Rutkowski wasn’t the only Bill playing out of position because of the mounting injuries. The offensive line was a hodgepodge in which nearly every regular either missed time due to injuries or played another position as a result of someone else’s. 

“Howard Kindig was our guy who could play a variety of positions, and one of our guards got hurt,” Rutkowski remembers. “We moved Al Bemiller—our center—over to guard because he had played guard before, and we put Howard at center because most of the time the center was double-teaming with somebody else. So Howard has to learn the center position on Monday, Tuesday, and Wednesday.”

The Bills’ patchwork offense raised a few eyebrows when it took the field for its first possession.  “We get in the huddle and I’m calling the plays,” Rutkowski recalls. “You call a play twice—the first time you call the play the wide receivers break out, the second time you call the play the rest of the guys come up to the line of scrimmage.  And as we’re going up to the line of scrimmage, I’m walking up behind Bemiller and Kindig, and Bemiller’s got his arm around Kindig and he’s pointing out who he should block on the defensive line.”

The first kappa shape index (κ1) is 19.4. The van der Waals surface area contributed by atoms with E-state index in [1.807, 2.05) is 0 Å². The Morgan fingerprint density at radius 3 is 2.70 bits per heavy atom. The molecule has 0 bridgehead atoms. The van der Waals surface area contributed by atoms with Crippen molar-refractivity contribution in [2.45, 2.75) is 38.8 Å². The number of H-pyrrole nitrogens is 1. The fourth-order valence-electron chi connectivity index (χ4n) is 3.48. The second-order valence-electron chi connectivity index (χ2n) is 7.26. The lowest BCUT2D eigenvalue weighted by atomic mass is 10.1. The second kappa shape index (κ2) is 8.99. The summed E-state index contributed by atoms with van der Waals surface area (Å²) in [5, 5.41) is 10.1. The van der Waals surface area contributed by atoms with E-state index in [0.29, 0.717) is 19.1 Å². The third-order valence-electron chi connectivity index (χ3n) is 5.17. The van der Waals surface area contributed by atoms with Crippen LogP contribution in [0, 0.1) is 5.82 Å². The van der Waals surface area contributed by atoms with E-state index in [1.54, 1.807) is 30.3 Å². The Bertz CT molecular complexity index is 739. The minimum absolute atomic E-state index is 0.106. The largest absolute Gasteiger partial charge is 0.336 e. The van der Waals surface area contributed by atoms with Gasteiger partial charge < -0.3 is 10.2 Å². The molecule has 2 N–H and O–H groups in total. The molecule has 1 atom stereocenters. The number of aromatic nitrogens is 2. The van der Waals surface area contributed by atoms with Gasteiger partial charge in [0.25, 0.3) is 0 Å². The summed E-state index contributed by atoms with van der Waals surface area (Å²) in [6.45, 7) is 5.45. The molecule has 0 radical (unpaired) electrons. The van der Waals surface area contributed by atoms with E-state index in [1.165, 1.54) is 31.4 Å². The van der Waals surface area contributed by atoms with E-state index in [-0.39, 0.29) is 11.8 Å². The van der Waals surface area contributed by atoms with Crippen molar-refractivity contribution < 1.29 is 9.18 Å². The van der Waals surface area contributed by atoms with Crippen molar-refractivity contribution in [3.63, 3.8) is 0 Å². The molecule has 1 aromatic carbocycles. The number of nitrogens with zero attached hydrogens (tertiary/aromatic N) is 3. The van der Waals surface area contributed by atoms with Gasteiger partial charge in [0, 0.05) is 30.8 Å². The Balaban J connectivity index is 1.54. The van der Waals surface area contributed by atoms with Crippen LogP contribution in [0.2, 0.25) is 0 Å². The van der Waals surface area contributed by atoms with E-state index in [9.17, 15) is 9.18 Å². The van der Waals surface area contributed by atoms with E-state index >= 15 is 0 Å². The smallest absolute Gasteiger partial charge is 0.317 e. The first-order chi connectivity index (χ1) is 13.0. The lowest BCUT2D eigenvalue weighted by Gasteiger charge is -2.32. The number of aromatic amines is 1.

“I’d tell him to go right or go left, or straight-ahead,” said Bemiller. “He may have known what to do, but by the time we got up to the line of scrimmage, he forgotHeHe.  I knew the line calls and I made all the line calls—that was my job.”

“Al would tell me, ‘It’s on two, get the guy in front of you,’” added Kindig. “This goes on like sandlot football—unbelievable.” 

“Dan Connors is the middle linebacker,” Rutkowski continued. “He’s seeing this, and he doesn’t know if we’re putting him on or we’re serious, so he’s trying to outguess what we’re doing.  He turns around and he’s trying to change the defense, so I would just go on the quick count, catching these guys out of position.  The defensive backs are leaning in trying to hear and Connors has his back turned.”